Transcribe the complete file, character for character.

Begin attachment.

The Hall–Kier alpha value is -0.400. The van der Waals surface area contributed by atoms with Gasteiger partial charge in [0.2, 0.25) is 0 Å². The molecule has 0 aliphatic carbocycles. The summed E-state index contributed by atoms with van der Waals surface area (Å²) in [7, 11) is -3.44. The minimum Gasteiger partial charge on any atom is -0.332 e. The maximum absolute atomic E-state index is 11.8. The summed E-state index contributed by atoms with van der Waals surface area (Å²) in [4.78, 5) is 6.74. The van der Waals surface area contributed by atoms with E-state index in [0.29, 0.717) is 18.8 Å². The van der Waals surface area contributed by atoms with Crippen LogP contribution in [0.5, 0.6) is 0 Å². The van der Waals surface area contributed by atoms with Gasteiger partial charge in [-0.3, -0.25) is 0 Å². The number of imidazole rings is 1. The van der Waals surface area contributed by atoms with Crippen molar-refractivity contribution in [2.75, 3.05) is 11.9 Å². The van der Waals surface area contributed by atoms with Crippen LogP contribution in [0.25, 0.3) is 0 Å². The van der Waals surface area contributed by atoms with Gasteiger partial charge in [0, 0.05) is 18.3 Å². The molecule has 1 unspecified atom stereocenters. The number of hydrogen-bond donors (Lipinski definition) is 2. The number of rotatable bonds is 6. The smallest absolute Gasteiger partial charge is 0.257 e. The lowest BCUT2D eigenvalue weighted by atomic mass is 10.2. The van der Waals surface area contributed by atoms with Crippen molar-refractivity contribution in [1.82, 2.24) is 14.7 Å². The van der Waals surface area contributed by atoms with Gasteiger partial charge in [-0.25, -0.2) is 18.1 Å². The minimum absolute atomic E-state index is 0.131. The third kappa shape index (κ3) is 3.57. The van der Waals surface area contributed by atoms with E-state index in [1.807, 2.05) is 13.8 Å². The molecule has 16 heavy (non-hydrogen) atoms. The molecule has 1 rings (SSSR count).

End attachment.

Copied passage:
The Hall–Kier alpha value is -0.400. The van der Waals surface area contributed by atoms with Gasteiger partial charge in [0.2, 0.25) is 0 Å². The molecule has 0 aliphatic carbocycles. The summed E-state index contributed by atoms with van der Waals surface area (Å²) in [7, 11) is -3.44. The minimum Gasteiger partial charge on any atom is -0.332 e. The maximum absolute atomic E-state index is 11.8. The summed E-state index contributed by atoms with van der Waals surface area (Å²) in [4.78, 5) is 6.74. The van der Waals surface area contributed by atoms with E-state index in [0.29, 0.717) is 18.8 Å². The van der Waals surface area contributed by atoms with Crippen LogP contribution in [0.5, 0.6) is 0 Å². The van der Waals surface area contributed by atoms with Gasteiger partial charge in [-0.3, -0.25) is 0 Å². The number of imidazole rings is 1. The van der Waals surface area contributed by atoms with Crippen molar-refractivity contribution in [2.75, 3.05) is 11.9 Å². The van der Waals surface area contributed by atoms with Crippen LogP contribution in [0.25, 0.3) is 0 Å². The van der Waals surface area contributed by atoms with Gasteiger partial charge in [0, 0.05) is 18.3 Å². The molecule has 1 unspecified atom stereocenters. The number of hydrogen-bond donors (Lipinski definition) is 2. The number of rotatable bonds is 6. The smallest absolute Gasteiger partial charge is 0.257 e. The lowest BCUT2D eigenvalue weighted by atomic mass is 10.2. The van der Waals surface area contributed by atoms with Crippen molar-refractivity contribution in [1.82, 2.24) is 14.7 Å². The van der Waals surface area contributed by atoms with Gasteiger partial charge in [-0.25, -0.2) is 18.1 Å². The minimum absolute atomic E-state index is 0.131. The third kappa shape index (κ3) is 3.57. The van der Waals surface area contributed by atoms with E-state index in [1.807, 2.05) is 13.8 Å². The molecule has 16 heavy (non-hydrogen) atoms. The molecule has 1 rings (SSSR count).